Import Export

REVIEW E.M. Forster’s plea to "only connect" is given a scathing work-over in Ulrich Siedel’s Import Export, which makes its U.S. theatrical premiere at Yerba Buena Center for the Arts. Siedel provides more displays of our species capacity for spite, indifference, and brutality than all the Saw films combined, though nary a drop of blood soils the screen. Siedel has no need for Rube Goldbergian gore machines — the chips dealt by the fall of the USSR to the residents of the Ukraine, now parasitically exploited by its wealthier Western neighbors, are enough. That the film’s title coldly describes the movement of goods and services as well as the cross-border trajectories of its two main characters is no accident: no attempt at empathy or conscientiousness on their part goes un-snuffed under the grind of capitalism. Olga, a pretty Ukrainian nurse who makes money on the side working as a webcam girl, heads to Austria hoping to improve her lot in life. After being fired as an au pair, she winds up working as a cleaning lady in an eldercare facility, where she tentatively attempts to befriend the bedridden patients who are treated no better than used furniture. Olga’s narrative is intercut with that of Pauli, a muscled Austrian hood who aspires to become a security guard but winds up helping his lecherous father-in-law deliver outmoded gaming machines to Ukrainian housing blocks after being humiliated on-duty by a gang of toughs. None of this is easy viewing, and there are several moments — particularly with the elderly cast members who appear to be truly mentally ill — when one wonders if Siedel is in some way contributing to the grotesqueness he’s setting out to document. It is a question perhaps only answered by repeated viewings. That is, if you have the stomach for it.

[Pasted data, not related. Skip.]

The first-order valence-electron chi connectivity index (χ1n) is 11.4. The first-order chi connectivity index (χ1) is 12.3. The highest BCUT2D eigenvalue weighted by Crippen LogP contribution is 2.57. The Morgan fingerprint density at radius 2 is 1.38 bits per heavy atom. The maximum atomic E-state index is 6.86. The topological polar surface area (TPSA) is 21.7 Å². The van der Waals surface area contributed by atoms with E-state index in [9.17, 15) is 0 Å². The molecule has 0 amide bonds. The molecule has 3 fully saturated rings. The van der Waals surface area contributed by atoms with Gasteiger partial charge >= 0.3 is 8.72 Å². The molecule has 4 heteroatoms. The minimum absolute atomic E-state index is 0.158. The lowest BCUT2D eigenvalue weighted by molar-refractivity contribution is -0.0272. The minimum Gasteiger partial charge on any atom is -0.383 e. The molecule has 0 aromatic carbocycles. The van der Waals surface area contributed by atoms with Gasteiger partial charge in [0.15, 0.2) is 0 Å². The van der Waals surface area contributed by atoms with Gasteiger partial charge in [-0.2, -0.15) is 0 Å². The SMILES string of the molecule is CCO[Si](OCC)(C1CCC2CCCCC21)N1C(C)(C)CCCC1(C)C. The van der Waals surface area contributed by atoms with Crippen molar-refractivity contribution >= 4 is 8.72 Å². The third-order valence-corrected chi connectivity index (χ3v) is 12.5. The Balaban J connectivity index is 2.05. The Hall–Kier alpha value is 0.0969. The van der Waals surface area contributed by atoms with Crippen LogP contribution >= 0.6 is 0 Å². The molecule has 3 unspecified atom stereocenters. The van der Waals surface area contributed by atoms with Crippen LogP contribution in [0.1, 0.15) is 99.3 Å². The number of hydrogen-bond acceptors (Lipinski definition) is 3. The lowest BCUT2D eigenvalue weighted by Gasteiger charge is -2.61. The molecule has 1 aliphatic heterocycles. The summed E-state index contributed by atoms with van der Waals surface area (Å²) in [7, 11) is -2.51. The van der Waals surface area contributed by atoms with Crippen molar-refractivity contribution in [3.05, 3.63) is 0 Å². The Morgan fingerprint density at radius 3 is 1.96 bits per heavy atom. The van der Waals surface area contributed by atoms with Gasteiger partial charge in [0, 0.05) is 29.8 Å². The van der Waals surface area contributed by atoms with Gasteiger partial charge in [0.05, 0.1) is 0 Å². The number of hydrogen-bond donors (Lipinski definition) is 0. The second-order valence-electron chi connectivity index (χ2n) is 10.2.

IMPORT EXPORT plays Thurs/12–Sat/14 at Yerba Buena Center for the Arts. See Rep Clock.